However, large tape libraries 20 have the drawback that they are much more expensive in terms of the hardware and, equally importantly, the library software license.
 A seemingly unrelated problem is the desire of physical tape library vendors to include a virtual tape library as a relatively small front-end cache. In order to do this, the virtual tape library cache must be able to track tapes that have been exported to a physical tape library and import the appropriate tapes whenever the data protection application (DPA) needs access to tapes that are not located within the virtual library. Unfortunately, the DPA cannot distinguish between tapes that have been completely exported and shipped off-site and tapes that have simply been moved electronically or robotically to a back-end vault.
 Thus, the problem of importing and exporting tapes to and from a tape library is closely related to the problem of designing a small front-end cache to a large library. This is because much of the work in designing such a cache involves moving media between the front-end cache and the backend vault, effectively exporting media from one library and importing this media into the other and keeping track of this interaction.
 Accordingly, present tape library configurations leave much to be desired in terms of flexible import/export mechanisms; particularly when media is moved between multiple libraries.
 The present invention is a tape library comprising both a small front-end portion and a larger back-end portion. The front-end portion is a visible virtual or physical tape library; and the back-end portion is a large invisible virtual or physical tape vault. The DPA is a typical DPA which only sees the front-end library. If desired, all messages regarding the importing and exporting of tapes are reviewed by an agent. The agent manages the automatic transfer of tapes between the front-end and the back-end, and notifies the user when a manual import or export is needed. This greatly reduces both the amount of hardware required to establish a virtual or physical tape library and also reduces the amount of labor required by a user to physically import and export tapes. If both the front-end library and the back-end vault are virtual and reside on the same virtual tape library appliance, no data movement is necessary and the tapes can be moved merely by performing small software state changes. In this case, manual operation may be acceptable.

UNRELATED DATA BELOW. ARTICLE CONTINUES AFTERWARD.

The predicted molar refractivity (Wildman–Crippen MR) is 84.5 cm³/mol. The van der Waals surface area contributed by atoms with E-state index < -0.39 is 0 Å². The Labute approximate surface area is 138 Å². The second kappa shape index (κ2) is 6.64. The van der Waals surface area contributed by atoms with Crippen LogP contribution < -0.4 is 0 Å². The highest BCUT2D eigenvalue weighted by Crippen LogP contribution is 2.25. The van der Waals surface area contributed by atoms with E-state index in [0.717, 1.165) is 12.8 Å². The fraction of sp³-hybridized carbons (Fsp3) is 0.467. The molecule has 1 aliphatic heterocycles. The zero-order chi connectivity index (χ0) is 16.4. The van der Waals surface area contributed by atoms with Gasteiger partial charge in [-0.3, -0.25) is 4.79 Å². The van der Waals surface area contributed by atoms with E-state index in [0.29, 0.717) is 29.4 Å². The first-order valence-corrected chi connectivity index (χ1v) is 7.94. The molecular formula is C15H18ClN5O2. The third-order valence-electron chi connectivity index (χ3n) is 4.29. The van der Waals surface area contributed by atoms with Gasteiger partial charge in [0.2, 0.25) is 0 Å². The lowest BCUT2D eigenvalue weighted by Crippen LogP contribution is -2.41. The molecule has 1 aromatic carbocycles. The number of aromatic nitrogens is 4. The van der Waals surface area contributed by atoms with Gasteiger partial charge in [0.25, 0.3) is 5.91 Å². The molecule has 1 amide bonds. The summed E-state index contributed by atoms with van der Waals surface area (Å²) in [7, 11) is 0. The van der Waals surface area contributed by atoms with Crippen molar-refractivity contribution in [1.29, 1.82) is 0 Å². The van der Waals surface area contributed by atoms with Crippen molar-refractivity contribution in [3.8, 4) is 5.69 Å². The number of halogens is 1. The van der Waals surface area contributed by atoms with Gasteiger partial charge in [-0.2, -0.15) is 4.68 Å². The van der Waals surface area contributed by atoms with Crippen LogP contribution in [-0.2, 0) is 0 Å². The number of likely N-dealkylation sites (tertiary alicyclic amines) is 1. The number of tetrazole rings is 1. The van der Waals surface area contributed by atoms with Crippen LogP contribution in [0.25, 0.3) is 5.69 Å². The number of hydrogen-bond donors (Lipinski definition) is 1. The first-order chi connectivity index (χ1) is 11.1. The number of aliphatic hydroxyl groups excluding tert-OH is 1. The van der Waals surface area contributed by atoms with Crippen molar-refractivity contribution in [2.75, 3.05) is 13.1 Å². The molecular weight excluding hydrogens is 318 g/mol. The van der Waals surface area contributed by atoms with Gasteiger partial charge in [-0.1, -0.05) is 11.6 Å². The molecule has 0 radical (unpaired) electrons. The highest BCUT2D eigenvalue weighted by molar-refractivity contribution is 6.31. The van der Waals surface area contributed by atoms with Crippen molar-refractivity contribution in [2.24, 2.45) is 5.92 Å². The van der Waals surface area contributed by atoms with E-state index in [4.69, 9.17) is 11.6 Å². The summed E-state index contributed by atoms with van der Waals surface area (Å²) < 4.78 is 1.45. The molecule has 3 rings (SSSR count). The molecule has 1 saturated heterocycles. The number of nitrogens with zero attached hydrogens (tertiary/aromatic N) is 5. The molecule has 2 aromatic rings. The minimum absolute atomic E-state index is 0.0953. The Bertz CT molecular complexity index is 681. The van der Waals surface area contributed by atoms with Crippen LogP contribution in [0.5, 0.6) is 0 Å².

FIG. 1 is a prior art small tape library.
FIG. 2 is a prior art large tape library.
FIG. 3 is a tape library made in accordance with the present invention having both a visible front-end and an invisible back-end.
FIG. 4 is a block diagram of the internal information flow of the system of the present invention.
FIG. 5 is a method for importing a tape in accordance with the preferred embodiment of the present invention.
FIG. 6 is a method for exporting a tape in accordance with the preferred embodiment of the present invention.
FIG. 7 is an alternative embodiment of the present invention.